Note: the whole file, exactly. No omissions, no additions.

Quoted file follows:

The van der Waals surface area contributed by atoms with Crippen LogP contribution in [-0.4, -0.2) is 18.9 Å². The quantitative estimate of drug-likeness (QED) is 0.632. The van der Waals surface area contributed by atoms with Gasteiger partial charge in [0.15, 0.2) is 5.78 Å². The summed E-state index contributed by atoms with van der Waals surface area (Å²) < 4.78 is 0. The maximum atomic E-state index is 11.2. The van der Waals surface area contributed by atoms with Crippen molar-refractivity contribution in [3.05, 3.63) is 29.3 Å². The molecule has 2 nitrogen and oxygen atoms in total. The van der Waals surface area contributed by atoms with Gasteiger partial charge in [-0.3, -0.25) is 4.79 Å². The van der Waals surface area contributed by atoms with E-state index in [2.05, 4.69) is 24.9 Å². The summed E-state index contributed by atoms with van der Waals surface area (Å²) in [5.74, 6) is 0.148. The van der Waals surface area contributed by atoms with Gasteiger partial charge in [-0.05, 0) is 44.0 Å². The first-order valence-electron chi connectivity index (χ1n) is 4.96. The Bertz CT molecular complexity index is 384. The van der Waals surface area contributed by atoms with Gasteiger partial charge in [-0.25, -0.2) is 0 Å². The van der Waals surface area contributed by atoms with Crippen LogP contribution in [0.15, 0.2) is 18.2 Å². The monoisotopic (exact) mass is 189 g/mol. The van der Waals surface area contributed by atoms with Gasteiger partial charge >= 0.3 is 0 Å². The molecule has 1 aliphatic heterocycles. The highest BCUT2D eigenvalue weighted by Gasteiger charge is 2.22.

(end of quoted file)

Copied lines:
The van der Waals surface area contributed by atoms with Crippen LogP contribution in [-0.4, -0.2) is 18.9 Å². The quantitative estimate of drug-likeness (QED) is 0.632. The van der Waals surface area contributed by atoms with Gasteiger partial charge in [0.15, 0.2) is 5.78 Å². The summed E-state index contributed by atoms with van der Waals surface area (Å²) < 4.78 is 0. The maximum atomic E-state index is 11.2. The van der Waals surface area contributed by atoms with Crippen molar-refractivity contribution in [3.05, 3.63) is 29.3 Å². The molecule has 2 nitrogen and oxygen atoms in total. The van der Waals surface area contributed by atoms with Gasteiger partial charge in [-0.3, -0.25) is 4.79 Å². The van der Waals surface area contributed by atoms with E-state index in [2.05, 4.69) is 24.9 Å². The summed E-state index contributed by atoms with van der Waals surface area (Å²) in [5.74, 6) is 0.148. The van der Waals surface area contributed by atoms with Gasteiger partial charge in [-0.05, 0) is 44.0 Å². The first-order valence-electron chi connectivity index (χ1n) is 4.96. The Bertz CT molecular complexity index is 384. The van der Waals surface area contributed by atoms with Gasteiger partial charge in [-0.25, -0.2) is 0 Å². The van der Waals surface area contributed by atoms with Crippen LogP contribution in [0.15, 0.2) is 18.2 Å². The monoisotopic (exact) mass is 189 g/mol. The van der Waals surface area contributed by atoms with Gasteiger partial charge >= 0.3 is 0 Å². The molecule has 1 aliphatic heterocycles. The highest BCUT2D eigenvalue weighted by Gasteiger charge is 2.22.